Gen Y Still Believes In Marriage, Kids And Retirement, Poll Finds

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Marriage remains an important institution for the majority of Generation Y. (Shutterstock)
Marriage remains an important institution for the majority of Generation Y. (Shutterstock)

Millennials want to get married, have children and retire early. But that doesn’t mean they have the same perspectives on family as their parents.

Marriage remains an important institution for the majority of millennials, according to an exclusive poll by Abacus Data for The Huffington Post Canada that surveyed 1,004 Canadians aged 18 to 30 between Oct. 23 and 25 on a variety of issues. Of the two-thirds of respondents who were not married, 63 per cent said they wanted to get hitched at some point in their lives. Only 13 per cent said they did not want to get married, while 24 per cent were unsure.

The lowest proportion of respondents who wanted to get married was in Quebec, at only 47 per cent. In the rest of the country, that number was 65 per cent or higher.

Not surprisingly, 95 per cent of millennials who attend religious services on a weekly basis wanted to get married, but 67 per cent of millennials who do not go to church wanted to get married as well.

This desire to get married is indicative of the value still placed on the institution: 66 per cent disagreed that marriage is outdated. Family pressure is also an issue — 71 per cent of respondents agreed that their family expects them to get married at some point, and the proportion was higher among the religious and immigrants.

“As the saying goes, what is old is new again, and Canadian millennials want to get married and have a family,” Abacus chief David Coletto said.

But while millennials still value marriage, they do not think having children outside of wedlock is inappropriate. Fully 67 per cent disagreed with that idea, including 42 per cent who strongly disagreed. A majority of immigrants and three-quarters of religious millennials, however, saw things differently.

Of those without children (88 per cent of respondents), 64 per cent said they wanted to have children at some point, compared with 12 per cent who did not and 24 per cent who were unsure. Interestingly, there was no major difference between men and women on this question.

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But after children and marriage comes retirement, and on this issue the hopes of millennials outstrip their expectations.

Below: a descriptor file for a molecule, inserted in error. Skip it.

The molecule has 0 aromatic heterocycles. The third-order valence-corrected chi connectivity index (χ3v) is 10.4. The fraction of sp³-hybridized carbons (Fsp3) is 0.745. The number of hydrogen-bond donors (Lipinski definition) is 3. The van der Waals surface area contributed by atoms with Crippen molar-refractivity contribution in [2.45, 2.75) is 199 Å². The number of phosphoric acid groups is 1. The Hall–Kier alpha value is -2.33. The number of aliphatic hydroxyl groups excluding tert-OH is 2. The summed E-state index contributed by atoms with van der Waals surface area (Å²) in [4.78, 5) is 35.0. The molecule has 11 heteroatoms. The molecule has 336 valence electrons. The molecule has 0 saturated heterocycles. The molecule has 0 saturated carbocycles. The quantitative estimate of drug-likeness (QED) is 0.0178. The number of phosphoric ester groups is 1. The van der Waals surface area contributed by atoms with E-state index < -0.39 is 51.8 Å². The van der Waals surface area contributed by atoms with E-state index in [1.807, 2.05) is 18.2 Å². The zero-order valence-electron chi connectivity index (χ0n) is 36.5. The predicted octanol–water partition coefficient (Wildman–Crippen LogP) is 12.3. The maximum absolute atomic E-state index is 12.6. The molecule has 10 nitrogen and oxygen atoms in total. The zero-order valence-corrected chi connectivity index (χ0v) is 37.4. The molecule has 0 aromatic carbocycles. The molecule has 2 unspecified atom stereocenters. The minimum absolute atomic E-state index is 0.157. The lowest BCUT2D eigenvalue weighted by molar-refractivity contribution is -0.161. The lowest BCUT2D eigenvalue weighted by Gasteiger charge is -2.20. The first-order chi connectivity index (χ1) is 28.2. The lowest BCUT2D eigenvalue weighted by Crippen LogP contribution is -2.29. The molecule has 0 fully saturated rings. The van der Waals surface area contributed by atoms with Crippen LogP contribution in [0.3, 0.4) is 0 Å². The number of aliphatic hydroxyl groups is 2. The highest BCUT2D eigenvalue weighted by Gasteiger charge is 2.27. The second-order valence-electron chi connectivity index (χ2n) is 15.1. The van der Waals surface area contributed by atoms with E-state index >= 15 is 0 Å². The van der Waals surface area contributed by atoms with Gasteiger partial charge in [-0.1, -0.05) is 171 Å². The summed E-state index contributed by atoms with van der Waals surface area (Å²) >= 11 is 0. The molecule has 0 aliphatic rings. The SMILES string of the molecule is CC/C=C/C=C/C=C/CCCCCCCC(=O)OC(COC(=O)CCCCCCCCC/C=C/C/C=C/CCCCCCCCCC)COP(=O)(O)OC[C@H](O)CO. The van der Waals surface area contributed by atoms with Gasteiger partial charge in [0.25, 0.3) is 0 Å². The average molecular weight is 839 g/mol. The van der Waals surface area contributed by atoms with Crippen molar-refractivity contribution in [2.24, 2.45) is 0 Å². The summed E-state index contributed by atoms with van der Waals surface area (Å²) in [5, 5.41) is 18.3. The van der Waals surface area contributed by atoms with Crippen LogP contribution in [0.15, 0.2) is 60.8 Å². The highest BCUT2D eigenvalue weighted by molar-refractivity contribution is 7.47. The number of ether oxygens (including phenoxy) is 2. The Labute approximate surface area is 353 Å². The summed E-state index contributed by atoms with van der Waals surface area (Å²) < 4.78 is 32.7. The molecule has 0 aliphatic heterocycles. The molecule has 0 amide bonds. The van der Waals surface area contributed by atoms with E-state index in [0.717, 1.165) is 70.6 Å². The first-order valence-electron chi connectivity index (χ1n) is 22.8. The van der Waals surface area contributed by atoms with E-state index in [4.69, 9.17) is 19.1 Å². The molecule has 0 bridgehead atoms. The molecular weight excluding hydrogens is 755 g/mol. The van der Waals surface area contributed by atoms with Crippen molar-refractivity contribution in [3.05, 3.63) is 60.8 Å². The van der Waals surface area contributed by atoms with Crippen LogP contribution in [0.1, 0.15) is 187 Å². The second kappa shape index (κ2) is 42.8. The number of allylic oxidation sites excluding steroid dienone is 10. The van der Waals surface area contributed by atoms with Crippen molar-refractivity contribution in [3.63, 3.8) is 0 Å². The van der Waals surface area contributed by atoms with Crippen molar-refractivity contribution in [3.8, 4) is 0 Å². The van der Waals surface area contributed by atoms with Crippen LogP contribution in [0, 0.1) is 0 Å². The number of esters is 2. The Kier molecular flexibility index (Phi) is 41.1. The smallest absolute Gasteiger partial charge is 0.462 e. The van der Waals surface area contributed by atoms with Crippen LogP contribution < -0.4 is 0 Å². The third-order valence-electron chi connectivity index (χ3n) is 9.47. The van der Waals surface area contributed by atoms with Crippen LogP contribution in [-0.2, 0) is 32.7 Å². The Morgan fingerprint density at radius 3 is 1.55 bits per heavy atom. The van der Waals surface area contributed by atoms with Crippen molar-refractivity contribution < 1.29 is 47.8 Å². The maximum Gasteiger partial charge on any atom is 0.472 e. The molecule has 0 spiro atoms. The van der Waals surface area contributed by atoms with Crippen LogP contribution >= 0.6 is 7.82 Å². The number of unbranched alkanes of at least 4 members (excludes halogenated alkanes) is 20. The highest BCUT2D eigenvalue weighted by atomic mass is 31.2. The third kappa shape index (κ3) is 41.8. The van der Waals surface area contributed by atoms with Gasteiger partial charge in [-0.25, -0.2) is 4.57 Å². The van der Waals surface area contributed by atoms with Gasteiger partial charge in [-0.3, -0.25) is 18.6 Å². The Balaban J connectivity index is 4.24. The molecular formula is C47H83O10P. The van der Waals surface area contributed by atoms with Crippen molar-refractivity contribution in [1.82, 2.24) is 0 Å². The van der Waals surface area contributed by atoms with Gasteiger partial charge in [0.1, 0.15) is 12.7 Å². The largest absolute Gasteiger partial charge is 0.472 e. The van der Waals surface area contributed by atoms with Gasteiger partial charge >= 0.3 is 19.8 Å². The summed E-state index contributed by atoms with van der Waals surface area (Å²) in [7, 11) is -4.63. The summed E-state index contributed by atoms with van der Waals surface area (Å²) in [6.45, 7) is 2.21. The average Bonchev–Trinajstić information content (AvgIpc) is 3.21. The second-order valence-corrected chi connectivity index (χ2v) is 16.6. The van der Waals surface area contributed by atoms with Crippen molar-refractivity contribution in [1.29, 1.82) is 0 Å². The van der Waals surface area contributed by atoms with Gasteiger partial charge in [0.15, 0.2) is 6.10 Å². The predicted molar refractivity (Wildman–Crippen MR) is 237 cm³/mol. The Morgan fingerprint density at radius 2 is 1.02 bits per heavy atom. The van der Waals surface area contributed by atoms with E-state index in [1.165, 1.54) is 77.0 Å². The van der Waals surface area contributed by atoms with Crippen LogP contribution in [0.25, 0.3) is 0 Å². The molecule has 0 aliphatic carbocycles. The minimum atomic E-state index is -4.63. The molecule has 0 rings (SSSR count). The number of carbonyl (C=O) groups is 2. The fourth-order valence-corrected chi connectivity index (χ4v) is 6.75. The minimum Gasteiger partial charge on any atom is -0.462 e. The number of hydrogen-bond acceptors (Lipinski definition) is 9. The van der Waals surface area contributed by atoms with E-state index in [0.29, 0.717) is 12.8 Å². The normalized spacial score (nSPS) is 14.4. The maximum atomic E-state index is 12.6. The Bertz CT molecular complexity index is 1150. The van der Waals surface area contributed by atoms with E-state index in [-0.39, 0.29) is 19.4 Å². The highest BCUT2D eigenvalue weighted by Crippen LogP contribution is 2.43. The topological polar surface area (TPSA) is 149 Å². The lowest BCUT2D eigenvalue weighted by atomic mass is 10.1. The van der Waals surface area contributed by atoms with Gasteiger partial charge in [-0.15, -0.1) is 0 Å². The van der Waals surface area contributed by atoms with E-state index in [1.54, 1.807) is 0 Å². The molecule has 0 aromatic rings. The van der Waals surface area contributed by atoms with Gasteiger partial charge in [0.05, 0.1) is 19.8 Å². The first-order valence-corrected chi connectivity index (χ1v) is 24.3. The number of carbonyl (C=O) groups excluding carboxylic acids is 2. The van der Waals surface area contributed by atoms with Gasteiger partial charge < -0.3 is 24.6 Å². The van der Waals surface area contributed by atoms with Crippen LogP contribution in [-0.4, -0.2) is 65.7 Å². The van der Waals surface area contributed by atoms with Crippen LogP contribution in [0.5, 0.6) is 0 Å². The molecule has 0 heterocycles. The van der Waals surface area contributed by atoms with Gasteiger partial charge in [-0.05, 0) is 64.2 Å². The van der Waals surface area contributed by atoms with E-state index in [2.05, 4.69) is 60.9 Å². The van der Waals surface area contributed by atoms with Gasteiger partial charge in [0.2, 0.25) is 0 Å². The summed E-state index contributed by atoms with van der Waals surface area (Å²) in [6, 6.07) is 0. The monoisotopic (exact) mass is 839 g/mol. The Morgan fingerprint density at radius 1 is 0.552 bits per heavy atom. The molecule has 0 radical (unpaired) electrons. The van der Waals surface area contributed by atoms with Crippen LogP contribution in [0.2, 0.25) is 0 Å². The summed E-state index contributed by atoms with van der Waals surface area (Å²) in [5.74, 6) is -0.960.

Although a worryingly low 38 per cent of all millennials said they had already started saving for retirement, saving increased to 65 per cent among the oldest millennials. However, immigrants were less likely to have started saving than their Canadian-born counterparts. A lack of income was cited as the top reason for not saving for retirement by all age groups and demographics.

In terms of the age that millennials would like to retire, earlier is considered more desirable. But while 71 per cent said they wanted to retire before the age of 65, only 57 per cent believed they would be able to. The proportion who said they wanted to retire before turning 60 was highest among older millennials (34 per cent), suggesting that those Gen-Yers who have been in the workforce longest are the most keen on getting out of it as quickly as possible. The spirits of younger millennials, it would seem, remain uncrushed (for now).

“Like everything else with my generation, expectations are sky-high,” Coletto said. “A quarter of Canadian millennials want to retire before they are 60 years old. Keep in mind these expectations as the federal government increases the retirement age,” he said of changes to Old Age Security in the most recent budget.

It would seem that millennials want a lot of the same things their parents and grandparents valued: marriage, children and early retirement. But that does not mean they see these things in the same way.

Having children out of marriage is acceptable to most of them and the possibility of not getting married or having children is something that more than one-in-three millennials consider. Unlike members of the Boomer Generation, many of whom are retiring later due to economic pressures, a majority of millennials are planning for early retirement — and a majority think they can pull it off.

Éric Grenier taps The Pulse of federal and regional politics for Huffington Post Canada readers on most Tuesdays and Fridays. Grenier is the author of ThreeHundredEight.com, covering Canadian politics, polls and electoral projections.

— Abacus Data has focused research on the Canadian Millennial. Read more here.

What do you think about this story? Join the conversation below or tweet us @HuffPostCanada with the #AskingY tag. We may feature your comments in an upcoming post. You can also check out our Tumblr, and our dedicated page for more from the Asking Y series.

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